OTHER WORDS FROM cosmologycos·mol·o·ger, cos·mol·o·gist, nouncos·mo·log·i·cal [koz-muh-loj-i-kuhl], /ˌkɒz məˈlɒdʒ ɪ kəl/, cos·mo·log·ic, adjectivecos·mo·log·i·cal·ly, adverb
How to use cosmology in a sentence
The universe, it turns out, expands, and Einstein considered the cosmological constant his “biggest blunder.”
But observations today suggest that, indeed, the cosmological constant is necessary.
Although his cosmological references are often incidental they are not introduced in a pedantic manner.Astronomical Lore in Chaucer|Florence M. Grimm
If it is consistently worked out, it leads to pure cosmological dualism.The Wonders of Life|Ernst Haeckel
This makes it clear that Fornjot and his offspring are not historical persons, but cosmological impersonations.The Younger Edda|Snorre
In the last century the dogma of liberty was fought with general philosophic and cosmological arguments.
The cosmological proof—that the “moral order of the world” demands the eternal duration of the human soul—is a baseless dogma.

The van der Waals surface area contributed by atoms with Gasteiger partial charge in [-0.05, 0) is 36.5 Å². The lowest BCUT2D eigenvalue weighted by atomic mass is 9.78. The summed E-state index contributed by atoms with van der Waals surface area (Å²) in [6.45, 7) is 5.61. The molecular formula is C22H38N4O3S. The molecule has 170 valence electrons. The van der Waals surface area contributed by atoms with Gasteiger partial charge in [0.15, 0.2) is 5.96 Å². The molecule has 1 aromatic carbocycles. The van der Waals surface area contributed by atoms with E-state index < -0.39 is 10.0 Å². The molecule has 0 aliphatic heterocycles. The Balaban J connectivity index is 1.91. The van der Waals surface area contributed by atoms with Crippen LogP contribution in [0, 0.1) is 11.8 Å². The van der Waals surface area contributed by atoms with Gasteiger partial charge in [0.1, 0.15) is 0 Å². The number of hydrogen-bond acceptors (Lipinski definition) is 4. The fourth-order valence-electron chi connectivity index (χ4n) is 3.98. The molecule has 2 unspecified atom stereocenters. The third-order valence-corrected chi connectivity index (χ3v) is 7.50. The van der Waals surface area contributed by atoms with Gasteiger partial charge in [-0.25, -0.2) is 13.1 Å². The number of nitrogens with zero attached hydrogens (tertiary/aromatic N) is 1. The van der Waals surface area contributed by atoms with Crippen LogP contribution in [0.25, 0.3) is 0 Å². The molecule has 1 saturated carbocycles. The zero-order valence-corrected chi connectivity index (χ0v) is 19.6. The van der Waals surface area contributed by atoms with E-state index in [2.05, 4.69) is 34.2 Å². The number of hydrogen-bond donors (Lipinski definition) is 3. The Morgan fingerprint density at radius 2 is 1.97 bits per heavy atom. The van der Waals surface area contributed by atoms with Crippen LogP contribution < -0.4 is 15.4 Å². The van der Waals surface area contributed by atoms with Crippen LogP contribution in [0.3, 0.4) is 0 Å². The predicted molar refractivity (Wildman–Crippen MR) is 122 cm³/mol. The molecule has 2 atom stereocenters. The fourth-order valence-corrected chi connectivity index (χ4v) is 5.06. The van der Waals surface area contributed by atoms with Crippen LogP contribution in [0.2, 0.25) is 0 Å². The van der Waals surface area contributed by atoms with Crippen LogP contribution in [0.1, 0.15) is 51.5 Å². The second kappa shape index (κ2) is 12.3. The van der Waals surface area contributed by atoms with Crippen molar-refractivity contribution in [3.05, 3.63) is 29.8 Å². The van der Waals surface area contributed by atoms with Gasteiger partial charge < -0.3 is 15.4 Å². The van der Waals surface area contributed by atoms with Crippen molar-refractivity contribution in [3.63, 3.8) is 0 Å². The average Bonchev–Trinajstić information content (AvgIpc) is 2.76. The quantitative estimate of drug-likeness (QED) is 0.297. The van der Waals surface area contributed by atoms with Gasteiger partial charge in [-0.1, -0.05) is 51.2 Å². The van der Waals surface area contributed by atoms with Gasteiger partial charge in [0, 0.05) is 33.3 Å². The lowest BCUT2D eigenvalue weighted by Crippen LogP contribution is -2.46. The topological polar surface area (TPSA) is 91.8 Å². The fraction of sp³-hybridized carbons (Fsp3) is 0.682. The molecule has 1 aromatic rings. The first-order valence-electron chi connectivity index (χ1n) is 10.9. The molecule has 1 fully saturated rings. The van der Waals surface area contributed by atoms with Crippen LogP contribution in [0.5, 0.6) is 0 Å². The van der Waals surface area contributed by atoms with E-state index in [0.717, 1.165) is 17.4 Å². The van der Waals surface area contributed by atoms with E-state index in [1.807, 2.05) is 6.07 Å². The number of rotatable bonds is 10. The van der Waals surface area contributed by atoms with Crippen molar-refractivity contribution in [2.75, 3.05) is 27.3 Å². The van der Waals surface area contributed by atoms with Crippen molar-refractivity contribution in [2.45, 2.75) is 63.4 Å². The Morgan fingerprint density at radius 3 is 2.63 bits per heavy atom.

British Dictionary definitions for cosmology
Derived forms of cosmologycosmological (ˌkɒzməˈlɒdʒɪkəl) or cosmologic, adjectivecosmologically, adverbcosmologist, noun
Scientific definitions for cosmology
Cultural definitions for cosmology (1 of 2)
A system of beliefs that seeks to describe or explain the origin and structure of the universe. A cosmology attempts to establish an ordered, harmonious framework that integrates time, space, the planets, stars, and other celestial phenomena. In so-called primitive societies, cosmologies help explain the relationship of human beings to the rest of the universe and are therefore closely tied to religious beliefs and practices. In modern industrial societies, cosmologies seek to explain the universe through astronomy and mathematics. Metaphysics also plays a part in the formation of cosmologies. (See also under “Physical Sciences and Mathematics.”)